Remember That We Are Working in Sand


Each summer my family spends a week at the beach. And every year my daughters, their friends, and I build a sand castle. We’ve discovered that the problem with sand castles is that no matter how hard you work, no matter how tall or wide you make them, they are fragile. They are so terribly temporary. They are not built to last. A bit of rain, a barnstorming four-year-old, or heaven help you, high tide, and soon there will be just beach and no trace of the sweat of your brow.

People come and go; we have to cast vision over and over; we have to raise money again and again. It is important to understand that every aspect of our work requires renewed energy.

It is important for leaders in the church to understand that we are working in sand. I would prefer concrete. If we were working in concrete, decisions made at a meeting would set and be accepted by everyone. Congregations would not vacillate. Strong programs would remain strong. Meaningful ministries would not suffer from mission creep or the fluctuations that come with the ebb and flow of committed volunteers. Staff members who excel at their work would never take a job elsewhere. That would be great, but that is not the way ministry works.

We work in sand. People come and go; we have to cast vision over and over; we have to raise money again and again. It is important to understand that every aspect of our work requires renewed energy. If we think it is somehow permanent, we will not look as closely. We will make assumptions about the strength of relationships. We will not see the erosive force of weariness or the destructive force of dysfunctional people and the impact these can have on ministry.

The great part of realizing that we are working in sand is that we will not be surprised that we must find new energy to apply to the system to keep the church on track. Understanding the material we are working in helps leaders keep a positive attitude about their work; for they begin the day with the expectation that the work will have to be done and that the work of the leader is never quite finished, even if it can be quite repetitive.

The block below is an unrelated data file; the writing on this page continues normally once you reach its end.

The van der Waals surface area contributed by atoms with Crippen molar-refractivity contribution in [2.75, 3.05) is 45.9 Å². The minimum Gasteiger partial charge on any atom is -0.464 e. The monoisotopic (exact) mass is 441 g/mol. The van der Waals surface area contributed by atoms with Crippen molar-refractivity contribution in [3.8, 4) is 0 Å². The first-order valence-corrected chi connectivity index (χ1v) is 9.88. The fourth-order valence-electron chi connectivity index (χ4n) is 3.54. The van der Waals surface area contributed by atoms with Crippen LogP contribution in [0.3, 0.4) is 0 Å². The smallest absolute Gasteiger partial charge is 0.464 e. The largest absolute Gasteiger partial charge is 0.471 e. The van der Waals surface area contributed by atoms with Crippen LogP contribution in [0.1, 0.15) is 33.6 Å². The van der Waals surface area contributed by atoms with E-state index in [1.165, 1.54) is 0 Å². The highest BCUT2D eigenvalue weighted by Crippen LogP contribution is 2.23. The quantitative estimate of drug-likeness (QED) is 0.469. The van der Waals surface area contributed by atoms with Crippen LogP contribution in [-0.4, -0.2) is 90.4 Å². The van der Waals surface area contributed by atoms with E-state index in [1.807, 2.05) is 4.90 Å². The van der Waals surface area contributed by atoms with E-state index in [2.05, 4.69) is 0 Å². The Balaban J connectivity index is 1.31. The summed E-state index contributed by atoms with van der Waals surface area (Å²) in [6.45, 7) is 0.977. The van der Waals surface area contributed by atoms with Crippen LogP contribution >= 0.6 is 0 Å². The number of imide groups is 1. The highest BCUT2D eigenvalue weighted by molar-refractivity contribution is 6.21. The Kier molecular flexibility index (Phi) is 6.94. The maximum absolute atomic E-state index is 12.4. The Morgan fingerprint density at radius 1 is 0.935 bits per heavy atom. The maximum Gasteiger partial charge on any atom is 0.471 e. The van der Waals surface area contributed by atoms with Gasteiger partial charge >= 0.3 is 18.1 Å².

As the prayer says, new every morning is your love, great God of light, and all day long you are working for good in the world. (“An Order for Morning Praise and Prayer,” The United Methodist Hymnal, p. 877) The joyful tenacity and persistence reflected in this prayer is the nature of God, and God has created the transient nature of humanity. All of us, it seems, are working in sand.

This article is adapted from High Yield: Seven Disciplines of the Fruitful Leader (Abingdon Press, 2014) by Tom Berlin and Lovett H. Weems, Jr.and used with the publisher’s permission.  This book and others in their Fruitful Ministry series are available through Cokesbury and Amazon.

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About Author

Tom Berlin

Tom Berlin is bishop of the Florida Conference of The United Methodist Church. Previously, for over 25 years, he was senior pastor of Floris United Methodist Church in Herndon, Virginia. He was written several books. Most recently, he coathored The Third Day: Living the Resurrection (Abingdon Press, 2023), available on Cokesbury and Amazon.

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Discovering God’s Future for Your Church

Discovering God’s Future for Your Church is a turn-key tool kit to help your congregation discern and implement God’s vision for its future. The resource guides your church in discovering clues to your vision in your history and culture, your current congregational strengths and weaknesses, and the needs of your surrounding community. The tool kit features videos, leader’s guides, discussion exercises, planning tools, handouts, diagrams, worksheets, and more. Learn more and watch an introductory video now.